He begins his essay noting: “Historically, the relationships between political appointees and career executives have been marked with some degree of tension, especially during a transition in leadership.” He conducted in-depth interviews in three federal agencies and found that two management reforms, the 1993 Government Performance and Results Act (GPRA) and President Bush’s President’s Management Agenda (PMA) helped create a new environment in these agencies that helped bridge these tensions.
He concludes: “ . . the results-oriented management reforms embodied in GPRA and the PMA have helped to mitigate historic tensions between political appointees and career civil servants by creating a common ground around achieving mission results.”
He supports his conclusion with nine findings:
Finding 1: GPRA has created a common language for politicals and careerists, and this common language offers a number of benefits to the political/careerist relationship.
Finding 2: The GPRA process helped smooth the transition in political leadership from the Clinton to the Bush administration.
Finding 3: Updating GPRA required plans to better reflect the policy goals of the new administration during the transition of political leadership was a beneficial exercise and, in principle, has the potential to strengthen or accelerate productive relationships among careerists and political appointees.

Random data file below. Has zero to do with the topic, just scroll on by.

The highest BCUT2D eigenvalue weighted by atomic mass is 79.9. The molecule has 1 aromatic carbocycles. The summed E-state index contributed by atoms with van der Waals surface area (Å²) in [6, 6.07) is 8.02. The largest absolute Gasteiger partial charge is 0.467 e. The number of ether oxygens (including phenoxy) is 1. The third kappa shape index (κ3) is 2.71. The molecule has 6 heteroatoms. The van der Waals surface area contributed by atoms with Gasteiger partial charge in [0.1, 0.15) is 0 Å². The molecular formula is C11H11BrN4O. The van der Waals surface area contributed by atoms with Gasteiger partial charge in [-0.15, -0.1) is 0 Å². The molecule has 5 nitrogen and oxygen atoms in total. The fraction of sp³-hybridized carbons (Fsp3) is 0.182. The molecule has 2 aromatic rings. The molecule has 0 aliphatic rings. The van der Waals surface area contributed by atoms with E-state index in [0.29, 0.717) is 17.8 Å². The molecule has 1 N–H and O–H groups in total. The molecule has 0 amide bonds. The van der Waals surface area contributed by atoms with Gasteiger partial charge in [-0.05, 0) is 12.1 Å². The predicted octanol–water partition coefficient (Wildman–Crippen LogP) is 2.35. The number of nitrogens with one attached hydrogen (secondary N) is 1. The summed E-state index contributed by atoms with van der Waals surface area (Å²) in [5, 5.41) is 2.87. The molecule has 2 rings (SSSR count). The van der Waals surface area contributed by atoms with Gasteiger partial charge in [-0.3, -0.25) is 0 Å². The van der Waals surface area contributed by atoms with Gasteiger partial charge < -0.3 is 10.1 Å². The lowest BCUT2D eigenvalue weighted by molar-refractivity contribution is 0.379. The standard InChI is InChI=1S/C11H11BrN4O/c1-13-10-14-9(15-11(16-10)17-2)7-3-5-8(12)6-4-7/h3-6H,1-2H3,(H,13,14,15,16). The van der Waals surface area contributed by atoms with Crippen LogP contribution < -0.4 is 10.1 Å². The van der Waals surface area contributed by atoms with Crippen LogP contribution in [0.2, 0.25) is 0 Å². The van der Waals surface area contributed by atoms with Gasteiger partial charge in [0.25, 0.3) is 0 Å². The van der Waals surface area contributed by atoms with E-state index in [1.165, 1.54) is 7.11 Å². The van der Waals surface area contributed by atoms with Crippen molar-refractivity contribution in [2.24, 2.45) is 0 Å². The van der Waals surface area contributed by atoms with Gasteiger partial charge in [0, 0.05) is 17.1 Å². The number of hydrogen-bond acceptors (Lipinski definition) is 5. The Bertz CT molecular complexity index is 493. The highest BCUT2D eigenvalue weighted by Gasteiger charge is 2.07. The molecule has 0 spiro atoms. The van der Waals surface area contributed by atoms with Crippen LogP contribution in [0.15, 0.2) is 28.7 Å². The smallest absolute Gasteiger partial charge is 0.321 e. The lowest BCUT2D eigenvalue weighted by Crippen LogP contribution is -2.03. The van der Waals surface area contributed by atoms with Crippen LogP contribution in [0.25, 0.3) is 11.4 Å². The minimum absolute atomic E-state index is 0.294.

Finding 4: Setting ambitious goals may also help improve relationships.
Finding 5: The GPRA process is perceived as being “owned” by careerists; however, it is also seen as a tool that can be used to help political leadership advance the goals and policy agenda of the current administration.
Finding 6: Generally, the political staff tends to be more focused on the President’s Management Agenda, and career staff and managers tend to be more GPRA oriented.
Finding 7: Congressional interest in GPRA may be waning.
Finding 8: Interviewees in all three agencies reported a positive shift in department culture and internal management practices and generally attributed these shifts to GPRA.
Finding 9: Under some conditions, the GPRA and PMA process may help to exacerbate tensions between political appointees and career managers.
His story sounds plausible based on what I’ve been seeing. I wonder if it holds up in the next transition?